These are the days of the rupee’s slide. On Tuesday, the Indian currency plumbed another low of 55.47 against the dollar. It is unlikely that it will regain ground unless the government takes drastic measures to restore confidence in the Indian economy. The Reserve Bank of India (RBI) cannot do more than what it already has done.
There are two forces that are propelling the rupee down. At the moment, the demand for dollars is being fuelled by future/risk expectations of importers. Oil companies and domestic firms that are dependent on imports are covering their currency positions. They anticipate further erosion in the rupee’s value and, hence, an increase in their costs. Given that pricing power of these companies is limited at best, they stare at losses. Hence their rush for the greenback.
There are, however, deeper currents that are tossing the rupee around. In any current account deficit economy, the ability to finance the deficit by capital inflows is an important variable in determining the exchange rate. Currently, a mix of domestic and global factors has cast a shadow on India’s wherewithal to do so. The government clearly has taken a series of missteps and pays only lip service to the concerns of the markets. Globally, there is movement to other, more paying, markets such as those in South-East Asia and a flight of safety to the dollar. This is what happened on Tuesday after the rating agency Fitch downgraded Japan’s sovereign rating from AA to A+.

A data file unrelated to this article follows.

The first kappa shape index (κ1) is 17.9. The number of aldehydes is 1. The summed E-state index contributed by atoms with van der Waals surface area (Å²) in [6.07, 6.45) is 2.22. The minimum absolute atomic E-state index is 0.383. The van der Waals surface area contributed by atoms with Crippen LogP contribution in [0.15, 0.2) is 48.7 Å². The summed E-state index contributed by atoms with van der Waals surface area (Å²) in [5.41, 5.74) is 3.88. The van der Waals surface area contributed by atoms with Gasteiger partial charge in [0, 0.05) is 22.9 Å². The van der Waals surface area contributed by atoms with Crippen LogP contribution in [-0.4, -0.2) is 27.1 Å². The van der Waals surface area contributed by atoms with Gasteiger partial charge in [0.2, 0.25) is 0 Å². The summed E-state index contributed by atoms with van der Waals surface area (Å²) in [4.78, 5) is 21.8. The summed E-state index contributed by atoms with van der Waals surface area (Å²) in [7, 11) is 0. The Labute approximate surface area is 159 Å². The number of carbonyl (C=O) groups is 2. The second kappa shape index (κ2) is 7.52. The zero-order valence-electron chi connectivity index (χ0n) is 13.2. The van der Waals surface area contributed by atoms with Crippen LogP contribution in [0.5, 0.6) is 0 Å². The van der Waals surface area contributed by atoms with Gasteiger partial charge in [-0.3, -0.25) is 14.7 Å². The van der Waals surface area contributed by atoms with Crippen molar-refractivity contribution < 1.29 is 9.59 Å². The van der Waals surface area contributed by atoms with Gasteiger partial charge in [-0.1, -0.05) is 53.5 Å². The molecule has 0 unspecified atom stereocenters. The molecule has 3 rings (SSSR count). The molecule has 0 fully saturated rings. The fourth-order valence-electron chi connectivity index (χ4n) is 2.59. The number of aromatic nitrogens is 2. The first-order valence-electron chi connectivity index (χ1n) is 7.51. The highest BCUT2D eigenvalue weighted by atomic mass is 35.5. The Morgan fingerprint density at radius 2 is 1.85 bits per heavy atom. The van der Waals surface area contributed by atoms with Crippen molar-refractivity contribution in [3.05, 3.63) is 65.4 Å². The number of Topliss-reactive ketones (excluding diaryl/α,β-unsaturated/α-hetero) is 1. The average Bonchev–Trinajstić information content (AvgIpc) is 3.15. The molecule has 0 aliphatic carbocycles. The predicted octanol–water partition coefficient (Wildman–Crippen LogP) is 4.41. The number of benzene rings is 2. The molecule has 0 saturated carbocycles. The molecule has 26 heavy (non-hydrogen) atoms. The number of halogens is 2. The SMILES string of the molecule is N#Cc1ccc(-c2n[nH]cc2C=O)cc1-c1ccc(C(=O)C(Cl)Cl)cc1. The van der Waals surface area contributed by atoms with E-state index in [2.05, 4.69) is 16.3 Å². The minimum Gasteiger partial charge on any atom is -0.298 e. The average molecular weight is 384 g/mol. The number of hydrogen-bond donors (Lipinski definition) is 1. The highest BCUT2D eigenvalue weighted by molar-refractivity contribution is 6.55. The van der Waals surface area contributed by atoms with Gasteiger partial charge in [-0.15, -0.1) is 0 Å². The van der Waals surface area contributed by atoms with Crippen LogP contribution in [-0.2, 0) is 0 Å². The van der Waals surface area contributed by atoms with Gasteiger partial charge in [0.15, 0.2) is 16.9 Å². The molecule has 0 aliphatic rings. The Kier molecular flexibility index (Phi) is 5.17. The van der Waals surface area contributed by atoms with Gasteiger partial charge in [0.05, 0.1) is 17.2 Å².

There are limits to what RBI can do. On the one hand, if it does not use foreign exchange reserves to stem the rupee’s decline, there is a risk that the exchange rate will spiral out of control in the face of adverse expectations. On the other hand, large-scale intervention will lead to doubt or even deterioration in the confidence that India can meet its short-term external obligations. This is RBI’s stated position and it has stuck to it. In any case, the corridor between these two positions is quite narrow. That explains the central bank’s “feeble” intervention in the currency market. Its other steps—such as asking exporters to convert 50% of their dollar holdings in the export earner’s foreign currency account and imposing limits on banks in currency futures and options—should be seen in this light.
The onus now is on the government to take corrective steps. It has to, without ado, raise fuel and fertilizer prices substantially, if not fully free these prices and let markets determine them. This, however, is only an interim solution. It needs to undertake structural reforms if India is not to head towards another crisis.
Has the rupee’s “floor” collapsed? Tell us at firstname.lastname@example.org